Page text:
Despite their recent marital troubles, Peter and Mary Jane Parker are a couple who, deep down, truly do love each other. Sadly, just as Peter decided that he would let nothing, including his life as Spider-Man, get in the way of fixing his marriage, he learned the news of MJ's plane crash.
Meanwhile, the Hulk's just passing through
|Pencils:||John Romita, Jr.|
|Cover Art:||John Romita, Jr.|
|Reprinted In:||Spider-Man Universe #2|
Peter and Mary Jane's friends and family are each trying to deal with the tragedy of MJ's death in their own way: Aunt May prepares a large dinner for the Parkers' friends, JJJ takes out his sorrow on helpless Daily Bugle employees, and the rest are overcome with tears. Peter Parker himself, however, is in the midst of a battle with the Incredible Hulk (for clarity's sake, this is the big, green, dumb Hulk, complete with the purple pants). Peter simply refuses to believe that his wife could be dead, and takes his frustration out on the green goliath.
Cut to the Parker residence, where Aunt May has nearly finished preparing an enormous dinner, when she accidentally makes a mess, just as the company arrives. In tears, May is comforted by Jill Stacy and the rest of the Parkers' friends. Meanwhile, the Hulk slams Spider-Man through a building, then swats him to a train station, where he crashes into a Daily Bugle newspaper machine. The cover story is MJ's death, and Spidey tries to convince himself that she's alive as he swings off to meet the Hulk.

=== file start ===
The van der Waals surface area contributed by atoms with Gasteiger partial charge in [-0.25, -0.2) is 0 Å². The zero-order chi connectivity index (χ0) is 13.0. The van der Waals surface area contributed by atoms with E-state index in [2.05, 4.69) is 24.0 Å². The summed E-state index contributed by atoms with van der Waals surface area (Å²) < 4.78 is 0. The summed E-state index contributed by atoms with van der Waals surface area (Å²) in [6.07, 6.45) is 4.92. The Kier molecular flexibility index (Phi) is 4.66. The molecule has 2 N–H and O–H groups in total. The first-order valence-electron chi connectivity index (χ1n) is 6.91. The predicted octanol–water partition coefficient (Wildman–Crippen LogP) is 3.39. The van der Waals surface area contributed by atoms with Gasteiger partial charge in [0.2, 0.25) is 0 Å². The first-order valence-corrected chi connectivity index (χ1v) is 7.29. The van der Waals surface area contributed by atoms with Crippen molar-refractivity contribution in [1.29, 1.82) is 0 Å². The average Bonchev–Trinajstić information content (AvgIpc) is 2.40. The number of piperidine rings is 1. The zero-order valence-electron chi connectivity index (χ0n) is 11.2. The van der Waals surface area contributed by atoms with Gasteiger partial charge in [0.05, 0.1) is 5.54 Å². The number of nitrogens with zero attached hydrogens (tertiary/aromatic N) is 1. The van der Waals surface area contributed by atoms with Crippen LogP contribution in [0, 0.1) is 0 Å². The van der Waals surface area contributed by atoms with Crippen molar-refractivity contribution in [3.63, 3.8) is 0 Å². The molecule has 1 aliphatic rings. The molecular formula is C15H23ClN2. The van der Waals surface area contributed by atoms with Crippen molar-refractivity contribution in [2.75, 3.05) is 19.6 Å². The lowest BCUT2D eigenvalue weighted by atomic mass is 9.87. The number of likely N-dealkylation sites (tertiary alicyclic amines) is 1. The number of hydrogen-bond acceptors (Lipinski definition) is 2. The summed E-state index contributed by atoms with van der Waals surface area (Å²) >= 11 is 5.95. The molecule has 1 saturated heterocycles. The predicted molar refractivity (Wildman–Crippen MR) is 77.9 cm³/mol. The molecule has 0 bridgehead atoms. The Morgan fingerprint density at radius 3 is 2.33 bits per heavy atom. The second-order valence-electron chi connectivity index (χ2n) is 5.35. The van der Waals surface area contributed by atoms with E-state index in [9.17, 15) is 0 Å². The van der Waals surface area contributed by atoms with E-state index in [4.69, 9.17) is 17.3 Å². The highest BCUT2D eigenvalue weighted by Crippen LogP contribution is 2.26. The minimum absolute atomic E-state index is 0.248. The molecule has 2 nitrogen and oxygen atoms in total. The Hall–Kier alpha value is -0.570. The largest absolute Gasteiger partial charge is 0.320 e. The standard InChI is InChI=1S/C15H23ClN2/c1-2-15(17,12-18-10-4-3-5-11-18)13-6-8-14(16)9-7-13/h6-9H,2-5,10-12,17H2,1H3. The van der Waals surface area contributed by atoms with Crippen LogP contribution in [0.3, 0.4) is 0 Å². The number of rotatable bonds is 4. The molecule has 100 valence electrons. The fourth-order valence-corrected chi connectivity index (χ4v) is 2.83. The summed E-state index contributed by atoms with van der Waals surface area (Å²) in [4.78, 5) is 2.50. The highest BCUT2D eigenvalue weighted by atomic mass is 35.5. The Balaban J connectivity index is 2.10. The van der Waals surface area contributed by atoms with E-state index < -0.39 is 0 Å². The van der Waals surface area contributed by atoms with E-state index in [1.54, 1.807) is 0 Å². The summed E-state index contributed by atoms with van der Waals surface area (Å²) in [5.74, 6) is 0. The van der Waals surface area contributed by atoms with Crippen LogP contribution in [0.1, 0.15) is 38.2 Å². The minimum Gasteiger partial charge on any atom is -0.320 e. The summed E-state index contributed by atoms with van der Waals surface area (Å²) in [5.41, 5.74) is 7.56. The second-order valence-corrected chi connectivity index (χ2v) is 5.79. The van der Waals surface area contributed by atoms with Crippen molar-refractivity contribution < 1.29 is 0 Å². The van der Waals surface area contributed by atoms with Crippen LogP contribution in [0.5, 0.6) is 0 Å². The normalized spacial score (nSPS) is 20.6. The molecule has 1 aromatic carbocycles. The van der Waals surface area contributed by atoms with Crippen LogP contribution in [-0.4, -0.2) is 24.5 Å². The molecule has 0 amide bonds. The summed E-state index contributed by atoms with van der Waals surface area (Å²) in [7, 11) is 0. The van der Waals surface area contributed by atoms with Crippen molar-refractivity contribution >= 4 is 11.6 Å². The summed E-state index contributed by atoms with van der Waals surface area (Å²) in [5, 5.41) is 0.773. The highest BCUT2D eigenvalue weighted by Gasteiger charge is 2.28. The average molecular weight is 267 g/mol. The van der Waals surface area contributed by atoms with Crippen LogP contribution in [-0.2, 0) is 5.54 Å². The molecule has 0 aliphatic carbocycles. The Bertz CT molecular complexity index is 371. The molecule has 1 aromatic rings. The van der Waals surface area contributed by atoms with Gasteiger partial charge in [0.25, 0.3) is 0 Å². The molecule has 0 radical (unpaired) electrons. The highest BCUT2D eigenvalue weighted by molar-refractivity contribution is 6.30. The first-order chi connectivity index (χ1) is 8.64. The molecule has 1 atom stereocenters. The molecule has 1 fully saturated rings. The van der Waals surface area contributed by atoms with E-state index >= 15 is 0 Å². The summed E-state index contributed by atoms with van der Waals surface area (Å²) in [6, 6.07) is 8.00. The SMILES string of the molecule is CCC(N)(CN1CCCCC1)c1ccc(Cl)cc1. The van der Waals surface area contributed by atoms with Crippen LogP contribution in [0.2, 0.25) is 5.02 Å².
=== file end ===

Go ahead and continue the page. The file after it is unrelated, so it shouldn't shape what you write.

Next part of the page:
Back at the Parker apartment, everyone wonders where Peter is. Peter, of course, is tearing up a set of train tracks with the Hulk. The wall-crawler tells the jade giant over and over that his wife is alive and he will find her, as he pounds away at the monster's invulnerable skin. Finally, Spider-Man slumps down in front of the Hulk, totally exhausted. The Hulk informs Spidey that his own wife is dead, and that he is sorry for the web-head's loss. A train appears on the very track that the two heroes have ripped up. Spidey tries to fix it, but is so worn out from the fight that he'll never finish in time. The Hulk easily bends the tracks back into place and Spidey webs them down, just in time. By the time the train passes between the two heroes, the Hulk is gone.
Back at the Parker household, sometime later, Peter walks in and apologizes to his Aunt for missing the dinner. Later that night, the phone rings. Peter answers it, and is told, "She's alive".
A nice issue. Mackie used the familiar "Spidey vs. much more powerful opponent" story against the background of MJ's death, and it all meshed very well. It was good to see some familiar faces that we don't see enough anymore, such as Flash and Betty and Glory Grant (too bad the circumstances couldn't have been better). There were many touching scenes, especially when the Hulk told Spidey about his own loss.
As usual, the art was great. JRJR's Hulk is simply enormous, and the sad looks on the faces of the supporting cast were heart breaking.
Another solid issue of Peter Parker: Spider-Man. A simple yet touching story combined with terrific art. You can't go wrong. 4 webs.